Mr. Obama noted that the U.S. will have no bases in Iraq.  He said a large U.S. diplomatic mission will help support building effective diplomatic, civilian and military-to-military ties.  

The president mentioned training for Iraq's use of F-16 fighters it purchased, possible joint military exercises, and joint counter-terrorism operations.  The White House confirmed that the Obama administration notified Congress of its intent to sell Iraq another group of F-16s.

President Obama paid tribute to the more than one million Americans who served in Iraq, 4,500 fallen Americans and thousands wounded, as well as Iraqis who gave their lives. "They are the reason that we can stand here today and we owe it to every single one of them, we have a moral obligation to all of them, to build a future worthy of their sacrifice," he said.

The two men then made the short trip from the White House to Arlington National Cemetery where they jointly laid a wreath at the Tomb of the Unknowns, a memorial honoring U.S. soldiers whose remains have not been identified.

President Obama and first lady Michelle Obama travel Wednesday to Fort Bragg, North Carolina, where they will speak directly to U.S. troops and thank them again for their sacrifices.

Monday's White House talks came against the backdrop of concerns U.S. and Iraqi officials have that the U.S. withdrawal could lead to weakened security and an upsurge in violence.

Mr. Obama was asked about a comment he made as a presidential candidate describing the war in Iraq as a "dumb war."  He said "history will judge the original decision to go into Iraq, adding it is "absolutely clear" that sacrifices made by U.S. soldiers and civilians, and the courage of Iraq's people, made possible an Iraq that is self-governing, inclusive and with enormous potential.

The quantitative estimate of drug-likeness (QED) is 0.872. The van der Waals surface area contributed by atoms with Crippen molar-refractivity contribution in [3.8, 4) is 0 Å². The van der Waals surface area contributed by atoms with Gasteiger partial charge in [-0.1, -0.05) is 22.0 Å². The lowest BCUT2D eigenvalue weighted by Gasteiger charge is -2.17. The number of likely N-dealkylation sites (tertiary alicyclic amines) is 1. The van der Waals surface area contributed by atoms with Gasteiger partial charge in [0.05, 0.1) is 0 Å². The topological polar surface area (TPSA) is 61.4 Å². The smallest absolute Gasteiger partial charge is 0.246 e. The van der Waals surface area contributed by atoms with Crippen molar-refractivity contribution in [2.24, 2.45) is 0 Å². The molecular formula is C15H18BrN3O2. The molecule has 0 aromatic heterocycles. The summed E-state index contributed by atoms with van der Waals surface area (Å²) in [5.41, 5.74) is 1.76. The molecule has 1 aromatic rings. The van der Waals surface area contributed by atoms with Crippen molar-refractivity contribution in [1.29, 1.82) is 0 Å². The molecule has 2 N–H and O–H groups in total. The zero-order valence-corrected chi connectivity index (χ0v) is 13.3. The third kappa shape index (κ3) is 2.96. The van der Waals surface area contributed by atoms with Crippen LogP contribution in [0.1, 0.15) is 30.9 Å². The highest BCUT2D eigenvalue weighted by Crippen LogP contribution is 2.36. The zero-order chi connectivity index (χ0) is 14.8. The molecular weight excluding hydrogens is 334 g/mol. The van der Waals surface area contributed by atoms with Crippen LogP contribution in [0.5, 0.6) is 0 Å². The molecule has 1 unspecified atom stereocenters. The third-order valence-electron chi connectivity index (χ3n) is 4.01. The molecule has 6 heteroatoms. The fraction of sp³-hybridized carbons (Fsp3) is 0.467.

You May Like

Obama: Alaskans Feel Signs of Climate Change

Alaskans experiencing bigger storm surges as sea ice melts, more frequent and extensive wildfires, deteriorating glaciers, and swift shoreline erosion More

Katrina Brought Enduring Changes to New Orleans

The city’s recovery is the result of the people and culture the city is famous for, as well as newcomers and start-up industries More

Magical Photo Slides Show Native Americans in Late 1800s

Walter McClintock spent 20 years photographing the Blackfoot Indians and their vanishing culture at the dawn of the modern age More

This forum has been closed.
Comments
     
There are no comments in this forum. Be first and add one

Featured Videos

Your JavaScript is turned off or you have an old version of Adobe's Flash Player. Get the latest Flash player.